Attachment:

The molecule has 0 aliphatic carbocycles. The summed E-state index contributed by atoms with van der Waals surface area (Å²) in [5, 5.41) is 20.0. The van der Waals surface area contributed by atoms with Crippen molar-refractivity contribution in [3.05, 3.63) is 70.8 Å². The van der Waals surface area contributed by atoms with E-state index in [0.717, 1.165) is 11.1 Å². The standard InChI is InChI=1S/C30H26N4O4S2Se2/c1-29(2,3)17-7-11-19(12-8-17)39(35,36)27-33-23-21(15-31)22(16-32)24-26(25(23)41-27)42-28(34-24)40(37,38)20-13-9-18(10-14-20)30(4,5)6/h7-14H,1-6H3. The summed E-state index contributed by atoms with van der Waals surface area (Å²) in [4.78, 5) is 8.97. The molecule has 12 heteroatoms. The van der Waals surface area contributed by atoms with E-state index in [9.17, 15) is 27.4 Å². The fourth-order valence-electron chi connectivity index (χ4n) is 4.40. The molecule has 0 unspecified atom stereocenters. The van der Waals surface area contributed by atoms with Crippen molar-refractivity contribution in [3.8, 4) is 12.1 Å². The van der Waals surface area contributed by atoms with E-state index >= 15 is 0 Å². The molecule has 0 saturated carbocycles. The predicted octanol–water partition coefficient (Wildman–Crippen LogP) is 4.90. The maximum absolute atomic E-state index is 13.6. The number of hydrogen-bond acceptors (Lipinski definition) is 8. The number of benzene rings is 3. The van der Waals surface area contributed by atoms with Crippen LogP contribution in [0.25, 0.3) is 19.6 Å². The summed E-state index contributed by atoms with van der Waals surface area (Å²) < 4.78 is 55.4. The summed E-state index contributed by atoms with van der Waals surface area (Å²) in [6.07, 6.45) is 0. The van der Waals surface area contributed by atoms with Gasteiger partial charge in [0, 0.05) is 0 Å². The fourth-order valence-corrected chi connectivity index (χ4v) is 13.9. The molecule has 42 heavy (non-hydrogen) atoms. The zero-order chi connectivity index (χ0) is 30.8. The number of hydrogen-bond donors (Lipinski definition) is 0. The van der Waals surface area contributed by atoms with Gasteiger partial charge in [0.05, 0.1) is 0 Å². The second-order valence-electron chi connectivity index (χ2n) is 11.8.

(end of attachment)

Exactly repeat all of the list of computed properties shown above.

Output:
The molecule has 0 aliphatic carbocycles. The summed E-state index contributed by atoms with van der Waals surface area (Å²) in [5, 5.41) is 20.0. The van der Waals surface area contributed by atoms with Crippen molar-refractivity contribution in [3.05, 3.63) is 70.8 Å². The van der Waals surface area contributed by atoms with E-state index in [0.717, 1.165) is 11.1 Å². The standard InChI is InChI=1S/C30H26N4O4S2Se2/c1-29(2,3)17-7-11-19(12-8-17)39(35,36)27-33-23-21(15-31)22(16-32)24-26(25(23)41-27)42-28(34-24)40(37,38)20-13-9-18(10-14-20)30(4,5)6/h7-14H,1-6H3. The summed E-state index contributed by atoms with van der Waals surface area (Å²) in [4.78, 5) is 8.97. The molecule has 12 heteroatoms. The van der Waals surface area contributed by atoms with E-state index in [9.17, 15) is 27.4 Å². The fourth-order valence-electron chi connectivity index (χ4n) is 4.40. The molecule has 0 unspecified atom stereocenters. The van der Waals surface area contributed by atoms with Crippen molar-refractivity contribution in [3.8, 4) is 12.1 Å². The van der Waals surface area contributed by atoms with E-state index >= 15 is 0 Å². The molecule has 0 saturated carbocycles. The predicted octanol–water partition coefficient (Wildman–Crippen LogP) is 4.90. The maximum absolute atomic E-state index is 13.6. The number of hydrogen-bond acceptors (Lipinski definition) is 8. The number of benzene rings is 3. The van der Waals surface area contributed by atoms with Crippen LogP contribution in [0.25, 0.3) is 19.6 Å². The summed E-state index contributed by atoms with van der Waals surface area (Å²) < 4.78 is 55.4. The summed E-state index contributed by atoms with van der Waals surface area (Å²) in [6.07, 6.45) is 0. The van der Waals surface area contributed by atoms with Gasteiger partial charge in [0, 0.05) is 0 Å². The fourth-order valence-corrected chi connectivity index (χ4v) is 13.9. The molecule has 42 heavy (non-hydrogen) atoms. The zero-order chi connectivity index (χ0) is 30.8. The number of hydrogen-bond donors (Lipinski definition) is 0. The van der Waals surface area contributed by atoms with Gasteiger partial charge in [0.05, 0.1) is 0 Å². The second-order valence-electron chi connectivity index (χ2n) is 11.8.